Hundreds bid adieu to the last British survivor of the Warsaw Airlift before he ...

One of Britain's most decorated war heroes was today bid an emotional final farewell by hundreds of strangers after he passed away at the age of 95 with no surviving family.  

Brave and bombastic British bombardier Jim Auton, MBE, who was awarded a total 19 medals for his brave RAF exploits during the Second World War, died aged 95 on January 18.

He was believed to have been the last British survivor of the perilous Second World War Warsaw Air Bridge mission, an operation sanctioned by the British Government in 1944 to to drop supplies to Polish fighters.

More than 200 people lined the streets to pay tribute to the war veteran at a service held at his local Newark Parish Church, in Newark, Nottinghamshire

More than 200 people lined the streets to pay tribute to the war veteran at a service held at his local Newark Parish Church, in Newark, Nottinghamshire

RAF top brass this week launched an appeal for mourners to attend his funeral, after fears Mr Auton, who has no surviving family, would not get the fitting send-off he deserved.

Today, more than 200 people lined the streets to pay tribute to the war veteran at a service held at his local Newark Parish Church, in Newark, Nottinghamshire.

He was given an RAF guard of honour as his coffin, draped in the Union Jack, was led into the church by pallbearers which included Air Force officers past and present.

Jim Auton (middle, back row) is pictured with members of the Warsaw Air Bridge, the crew who flew to Warsaw and sent secret supplies to resistance fighters in Poland, 1944

Jim Auton (middle, back row) is pictured with members of the Warsaw Air Bridge, the crew who flew to Warsaw and sent secret supplies to resistance fighters in Poland, 1944

The service began with the song 'Nimrod' by Elgar before tributes were made by Dave Baliolo Key and Leszek Rowicki, the Consul General of Poland in Manchester.

Mr Rowicki, reading a letter from the Polish Government, said: 'I want to express our sorrow. Jim was a friend of the Polish people.He was a hero who served for the benefit of British and Polish people. 

'He built bridges between Britain and Poland. I had the honour of meeting him and knowing him personally.'

Jim Auton (pictured) was awarded the Order of Merit of the Republic of Poland last year, shortly before his death, by President Andrzej Duda, which is the highest honour a foreigner can receive

Jim Auton (pictured) was awarded the Order of Merit of the Republic of Poland last year, shortly before his death, by President Andrzej Duda, which is the highest honour a foreigner can receive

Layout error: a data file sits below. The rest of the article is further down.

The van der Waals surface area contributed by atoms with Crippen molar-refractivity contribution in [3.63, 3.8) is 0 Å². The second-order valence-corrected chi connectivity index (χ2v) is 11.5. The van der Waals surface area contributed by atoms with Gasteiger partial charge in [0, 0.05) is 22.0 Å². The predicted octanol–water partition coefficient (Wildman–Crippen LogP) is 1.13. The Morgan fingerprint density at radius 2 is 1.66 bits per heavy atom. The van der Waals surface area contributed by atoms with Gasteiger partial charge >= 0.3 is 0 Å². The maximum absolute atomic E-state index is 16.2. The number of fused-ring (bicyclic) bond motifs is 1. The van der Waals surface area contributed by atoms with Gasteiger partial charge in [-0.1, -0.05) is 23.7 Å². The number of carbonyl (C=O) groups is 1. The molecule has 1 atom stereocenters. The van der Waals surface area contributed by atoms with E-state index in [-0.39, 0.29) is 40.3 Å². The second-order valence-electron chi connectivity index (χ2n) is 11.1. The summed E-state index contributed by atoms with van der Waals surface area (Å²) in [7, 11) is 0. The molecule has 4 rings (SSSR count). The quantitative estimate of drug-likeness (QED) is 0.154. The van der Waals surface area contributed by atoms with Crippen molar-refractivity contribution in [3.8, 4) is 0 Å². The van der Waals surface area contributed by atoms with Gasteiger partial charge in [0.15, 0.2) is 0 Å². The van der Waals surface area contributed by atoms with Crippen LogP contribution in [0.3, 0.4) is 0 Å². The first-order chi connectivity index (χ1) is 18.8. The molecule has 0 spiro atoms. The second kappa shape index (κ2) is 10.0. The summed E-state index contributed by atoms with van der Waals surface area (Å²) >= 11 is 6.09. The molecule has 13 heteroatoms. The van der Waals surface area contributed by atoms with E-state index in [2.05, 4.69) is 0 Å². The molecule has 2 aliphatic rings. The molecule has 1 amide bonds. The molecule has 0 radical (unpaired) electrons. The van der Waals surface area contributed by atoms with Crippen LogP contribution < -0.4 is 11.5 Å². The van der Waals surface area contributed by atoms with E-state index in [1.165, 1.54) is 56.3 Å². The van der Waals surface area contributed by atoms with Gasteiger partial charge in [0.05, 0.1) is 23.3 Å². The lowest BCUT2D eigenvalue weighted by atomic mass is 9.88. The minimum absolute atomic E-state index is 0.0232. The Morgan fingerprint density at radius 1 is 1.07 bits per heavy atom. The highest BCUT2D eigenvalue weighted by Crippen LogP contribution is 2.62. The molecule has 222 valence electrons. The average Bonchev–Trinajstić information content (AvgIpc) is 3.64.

'He was a real hero for me. I last saw him in December 2019 where I decorated him with the Order of Merit of Poland on behalf of President Duda. 

'He spent 50 minutes circling the city of Warsaw, where he saw the fires and devastation. I would call him a hero and a friend of Poland. I would like to thank Paul Trickett for being his friend and caring for him.'

Reverend Paul Franklin, who presided over the funeral, said gloriously in his eulogy: 'We have come here today to remember Jim. We have come to commit his body to the ground and comfort one another in our grief. 

'Jim and I prayed together in his final days. We don't need to fear death or that dark place. We give thanks to Jim for all that was good in his life. We also give thanks for the memories we treasure today.'

Mr Auton (as a young RAF serviceman) joined the Air Force in 1941. He initially wanted to be a Spitfire pilot but became a bombardier

Mr Auton fearlessly risked his life twice to carry out daring low-level drops of supplies during the infamous 1944 Warsaw Uprising

Mr Auton previously  said: 'Being a pilot in the Royal Air Force was the only thing I wanted to do with my life. As a youngster, I used to pretend I was flying a plane and as soon as I could I joined up. It's all any lad my age wanted to do... to become part of that elite members' club - the flyers, the men at the very top of the chain'

Mr Auton risked his life twice to carry out daring low-level drops of supplies during the 68-day 1944 Warsaw Uprising, a revolt against Nazi occupation that cost the lives of 18,000 Polish fighters and 180,000 civilians. 

He flew 37 wartime missions with the 178 Squadron and was awared 19 medals for bravery and valour, making him one of Britain's most decorated

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